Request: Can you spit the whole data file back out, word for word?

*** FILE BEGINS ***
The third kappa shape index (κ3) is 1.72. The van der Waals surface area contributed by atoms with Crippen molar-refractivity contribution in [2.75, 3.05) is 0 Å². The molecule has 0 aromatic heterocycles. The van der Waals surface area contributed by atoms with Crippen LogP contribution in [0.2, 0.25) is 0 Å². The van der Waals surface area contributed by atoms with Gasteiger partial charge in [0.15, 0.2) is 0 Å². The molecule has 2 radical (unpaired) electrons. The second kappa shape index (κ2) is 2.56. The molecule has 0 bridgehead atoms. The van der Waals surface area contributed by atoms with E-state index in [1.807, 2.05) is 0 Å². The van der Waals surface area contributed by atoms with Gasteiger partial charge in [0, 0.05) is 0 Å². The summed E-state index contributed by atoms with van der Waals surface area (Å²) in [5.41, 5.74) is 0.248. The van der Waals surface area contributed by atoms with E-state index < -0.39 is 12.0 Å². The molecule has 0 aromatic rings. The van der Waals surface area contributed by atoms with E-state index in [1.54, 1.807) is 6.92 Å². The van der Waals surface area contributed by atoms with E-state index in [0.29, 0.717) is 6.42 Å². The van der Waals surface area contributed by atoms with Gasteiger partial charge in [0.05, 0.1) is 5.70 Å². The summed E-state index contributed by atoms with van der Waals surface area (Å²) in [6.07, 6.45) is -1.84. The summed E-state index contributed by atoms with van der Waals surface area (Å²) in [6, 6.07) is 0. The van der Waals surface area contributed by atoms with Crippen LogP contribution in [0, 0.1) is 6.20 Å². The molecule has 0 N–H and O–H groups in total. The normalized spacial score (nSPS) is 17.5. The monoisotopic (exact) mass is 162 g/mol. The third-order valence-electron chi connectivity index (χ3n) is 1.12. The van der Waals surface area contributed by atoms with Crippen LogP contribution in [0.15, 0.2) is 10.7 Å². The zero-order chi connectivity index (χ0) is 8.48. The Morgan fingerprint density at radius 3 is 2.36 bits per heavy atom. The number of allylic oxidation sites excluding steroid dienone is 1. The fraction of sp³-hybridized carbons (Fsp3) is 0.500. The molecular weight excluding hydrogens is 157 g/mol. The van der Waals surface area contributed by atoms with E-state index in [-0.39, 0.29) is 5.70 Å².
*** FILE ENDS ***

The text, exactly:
The third kappa shape index (κ3) is 1.72. The van der Waals surface area contributed by atoms with Crippen molar-refractivity contribution in [2.75, 3.05) is 0 Å². The molecule has 0 aromatic heterocycles. The van der Waals surface area contributed by atoms with Crippen LogP contribution in [0.2, 0.25) is 0 Å². The van der Waals surface area contributed by atoms with Gasteiger partial charge in [0.15, 0.2) is 0 Å². The molecule has 2 radical (unpaired) electrons. The second kappa shape index (κ2) is 2.56. The molecule has 0 bridgehead atoms. The van der Waals surface area contributed by atoms with E-state index in [1.807, 2.05) is 0 Å². The van der Waals surface area contributed by atoms with Gasteiger partial charge in [0, 0.05) is 0 Å². The summed E-state index contributed by atoms with van der Waals surface area (Å²) in [5.41, 5.74) is 0.248. The van der Waals surface area contributed by atoms with E-state index < -0.39 is 12.0 Å². The molecule has 0 aromatic rings. The van der Waals surface area contributed by atoms with E-state index in [1.54, 1.807) is 6.92 Å². The van der Waals surface area contributed by atoms with E-state index in [0.29, 0.717) is 6.42 Å². The van der Waals surface area contributed by atoms with Gasteiger partial charge in [0.05, 0.1) is 5.70 Å². The summed E-state index contributed by atoms with van der Waals surface area (Å²) in [6.07, 6.45) is -1.84. The summed E-state index contributed by atoms with van der Waals surface area (Å²) in [6, 6.07) is 0. The van der Waals surface area contributed by atoms with Crippen LogP contribution in [0, 0.1) is 6.20 Å². The molecule has 0 N–H and O–H groups in total. The normalized spacial score (nSPS) is 17.5. The monoisotopic (exact) mass is 162 g/mol. The third-order valence-electron chi connectivity index (χ3n) is 1.12. The van der Waals surface area contributed by atoms with Crippen LogP contribution in [0.15, 0.2) is 10.7 Å². The zero-order chi connectivity index (χ0) is 8.48. The Morgan fingerprint density at radius 3 is 2.36 bits per heavy atom. The number of allylic oxidation sites excluding steroid dienone is 1. The fraction of sp³-hybridized carbons (Fsp3) is 0.500. The molecular weight excluding hydrogens is 157 g/mol. The van der Waals surface area contributed by atoms with E-state index in [-0.39, 0.29) is 5.70 Å².